I would like for us all to bear these two thoughts in mind when embarking on our campfire chats, for they form the motive for our very existence as Honorary Rangers in the first place. Not only do they suggest, but actually dictate that ALL South Africans are and should be part of our plans for Parks, and therefore we need to be prepared to engage even those who are vehemently opposed to current sustainability thinking trends and who consistently abuse the environment for personal gain and greed. Let us try and arm ourselves with the tools to counter their statements of self-righteousness and justification while ourselves, sustaining a mood of calmness, fairness and unassailable logic, without having to ever again stand accused of being rude, know-it-all or objectionable, as exposed in an unfortunate but apparently true thread somewhere below.

The subjects we will discuss are many, diverse and complex, so much so that it brings to mind that old line that goes “Its hard to remember our job is to drain the swamp when we’re up to our butts in crocodiles.”. So, go get yourself another cuppa cocoa, and get that tired old bottom of yours back on that there log in time for our first discussion.

I have assembled a list of 51 subjects to start with, and these will be dealt with one by one in no particular order, in no particular hurry as and when I have the time. My day job precludes me from being around on a constant basis, and I therefore beg your commiseration and understanding. I will commit to at least a half hour early every working morning to pop in and see whether I need to respond, and perhaps to introduce the next subject. I hope and trust this will work for you all, and should keep us going for the foreseeable future. The list as it currently stands is as follows (please feel free to reply to this post to add any further subject you would like me to introduce for discussion):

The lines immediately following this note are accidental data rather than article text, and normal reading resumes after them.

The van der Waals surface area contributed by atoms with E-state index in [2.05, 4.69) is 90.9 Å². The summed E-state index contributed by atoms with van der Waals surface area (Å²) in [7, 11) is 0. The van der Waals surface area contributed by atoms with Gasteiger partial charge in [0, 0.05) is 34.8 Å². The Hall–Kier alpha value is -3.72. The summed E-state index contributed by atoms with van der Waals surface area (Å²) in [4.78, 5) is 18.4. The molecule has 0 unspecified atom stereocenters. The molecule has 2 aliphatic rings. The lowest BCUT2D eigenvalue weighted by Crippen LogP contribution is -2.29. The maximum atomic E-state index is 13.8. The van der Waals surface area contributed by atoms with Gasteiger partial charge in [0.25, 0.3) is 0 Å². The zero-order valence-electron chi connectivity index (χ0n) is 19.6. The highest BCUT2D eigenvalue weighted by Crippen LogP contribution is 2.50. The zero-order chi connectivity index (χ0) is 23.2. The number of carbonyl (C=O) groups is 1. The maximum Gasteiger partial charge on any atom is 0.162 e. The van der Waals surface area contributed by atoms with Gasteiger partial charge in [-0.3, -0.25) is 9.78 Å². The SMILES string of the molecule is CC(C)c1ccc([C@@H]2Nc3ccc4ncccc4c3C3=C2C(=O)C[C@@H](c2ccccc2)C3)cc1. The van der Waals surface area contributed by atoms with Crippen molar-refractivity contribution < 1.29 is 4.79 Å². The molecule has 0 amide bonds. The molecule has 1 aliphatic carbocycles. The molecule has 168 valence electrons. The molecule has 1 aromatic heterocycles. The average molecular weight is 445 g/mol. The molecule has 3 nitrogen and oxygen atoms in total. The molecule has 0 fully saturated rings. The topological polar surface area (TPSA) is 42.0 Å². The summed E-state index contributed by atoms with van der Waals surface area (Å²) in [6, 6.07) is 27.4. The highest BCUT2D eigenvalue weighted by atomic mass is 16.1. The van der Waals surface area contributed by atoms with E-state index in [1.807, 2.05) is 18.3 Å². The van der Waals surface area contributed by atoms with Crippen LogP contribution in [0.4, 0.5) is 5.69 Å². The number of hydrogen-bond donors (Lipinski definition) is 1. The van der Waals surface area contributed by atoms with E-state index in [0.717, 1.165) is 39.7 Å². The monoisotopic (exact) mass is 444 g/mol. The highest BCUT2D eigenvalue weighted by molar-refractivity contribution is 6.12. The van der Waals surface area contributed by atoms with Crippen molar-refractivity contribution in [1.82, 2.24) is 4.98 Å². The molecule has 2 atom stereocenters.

Barkstripping and ringbarking
Bush meat trade
Strip mining
Hunting
Herb gathering
4X4 dune and beach driving
Burning of fossil fuels
Longline fishing
Alien softwood forests
Ivory trade
Tourism
Muti collecting
Collecting of fossils and humanoid artifacts
Poaching
Coral reef destruction
River damming
Dead bush wood gathering
Road networks